Today we showed a basic UI connecting opentaps with the blockchain carbon accounting ledger through a REST api. From a site in opentaps, we could use the utility bill data to record emissions on the ledger. We could then see the emissions associated with the site. Right now the UI is very basic, but we're working on implementing additional functionality for it to calculate real emissions and see a list of emissions records. We will also be implementing a registerAndEnrollUser function similar to the one in the Fabric asset transfer sample so that each user would have their own key to access the ledger. This is based on option 1 from Robin Klemens's comments for the August 31 call. I made a diagram showing how our current architecture is planned:
Conor Svensson then showed us the Epirus platform that his company has been developing. It will create an open API for deploying tokens on an Ethereum chain. He is preparing a big release in the next few days. Using this platform, we will be able to integrate both permissioned fabric ledgers and public Ethereum channels.
Martin Wainstein talked with us about how Renewable Energy Certificates (REC's) are created. They are based on utility data and Independent System Operator (ISO) data and are created in a registry of the ISO, such as WREGIS. They could be used for either flat or marginal (time of use) displacement of emissions. For the latter there is a Watt Time database.
Long-term, we plan to put the pieces together like this:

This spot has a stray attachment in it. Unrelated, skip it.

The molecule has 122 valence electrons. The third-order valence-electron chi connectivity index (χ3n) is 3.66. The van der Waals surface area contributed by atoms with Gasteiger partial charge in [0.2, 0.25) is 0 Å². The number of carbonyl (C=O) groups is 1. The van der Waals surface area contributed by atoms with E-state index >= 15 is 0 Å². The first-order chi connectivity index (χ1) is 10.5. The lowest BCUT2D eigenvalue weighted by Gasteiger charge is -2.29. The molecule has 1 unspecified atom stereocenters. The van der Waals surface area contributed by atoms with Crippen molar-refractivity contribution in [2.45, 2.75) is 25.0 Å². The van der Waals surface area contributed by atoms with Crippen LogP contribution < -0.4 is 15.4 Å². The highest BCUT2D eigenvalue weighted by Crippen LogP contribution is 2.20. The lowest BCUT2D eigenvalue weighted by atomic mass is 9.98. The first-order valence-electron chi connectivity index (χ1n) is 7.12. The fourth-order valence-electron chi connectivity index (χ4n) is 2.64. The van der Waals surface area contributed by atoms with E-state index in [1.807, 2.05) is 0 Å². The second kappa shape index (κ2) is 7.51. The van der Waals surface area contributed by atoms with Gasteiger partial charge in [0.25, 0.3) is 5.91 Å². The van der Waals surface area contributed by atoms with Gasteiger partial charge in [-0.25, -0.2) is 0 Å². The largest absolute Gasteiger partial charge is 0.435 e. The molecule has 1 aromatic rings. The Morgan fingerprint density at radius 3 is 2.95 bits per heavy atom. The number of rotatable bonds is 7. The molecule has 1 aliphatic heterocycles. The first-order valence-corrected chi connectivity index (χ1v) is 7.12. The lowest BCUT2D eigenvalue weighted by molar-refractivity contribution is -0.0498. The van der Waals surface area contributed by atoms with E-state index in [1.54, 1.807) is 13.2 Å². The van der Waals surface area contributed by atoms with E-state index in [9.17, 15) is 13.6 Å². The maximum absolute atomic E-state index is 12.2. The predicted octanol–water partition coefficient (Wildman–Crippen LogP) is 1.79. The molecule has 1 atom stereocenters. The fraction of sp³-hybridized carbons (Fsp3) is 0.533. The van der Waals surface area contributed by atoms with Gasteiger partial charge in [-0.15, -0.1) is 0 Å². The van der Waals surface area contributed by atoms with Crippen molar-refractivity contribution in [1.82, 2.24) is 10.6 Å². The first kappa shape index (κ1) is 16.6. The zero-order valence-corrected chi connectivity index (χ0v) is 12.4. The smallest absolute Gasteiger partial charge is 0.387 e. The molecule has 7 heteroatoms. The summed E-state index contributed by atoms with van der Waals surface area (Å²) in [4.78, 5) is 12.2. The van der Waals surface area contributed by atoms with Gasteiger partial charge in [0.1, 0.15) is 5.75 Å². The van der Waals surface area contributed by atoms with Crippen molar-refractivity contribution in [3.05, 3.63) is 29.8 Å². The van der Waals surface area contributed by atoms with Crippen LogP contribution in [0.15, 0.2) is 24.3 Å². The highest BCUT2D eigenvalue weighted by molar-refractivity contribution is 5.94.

- A group of people could get their utility, travel, and other data on permissioned data channels
- An auditor could get access to those channels and calculate the total emissions
- REC tokens could be integrated into the auditor's calculations to offset utility emissions
- Total emissions would be minted as tokens
- The group would then contribute towards offsetting their emissions
- Based on their emissions and tokens, a DAO could set up a voting mechanism for them to vote on emissions offseting projects
We talked about integrating with Hyperledger Aries, which could be used to set up an automated or digital auditor that could verify claims in real time against data from IOT devices, utility meters, etc. This could also be used to turn REC's into mitigation outcomes.
Since the next OpenClimate collabathon is in about a month, we should plan on some prompts to get more contributions and participation in this project. Key questions are where we will be in early November, our overall vision of what to build, and what would need to be built next.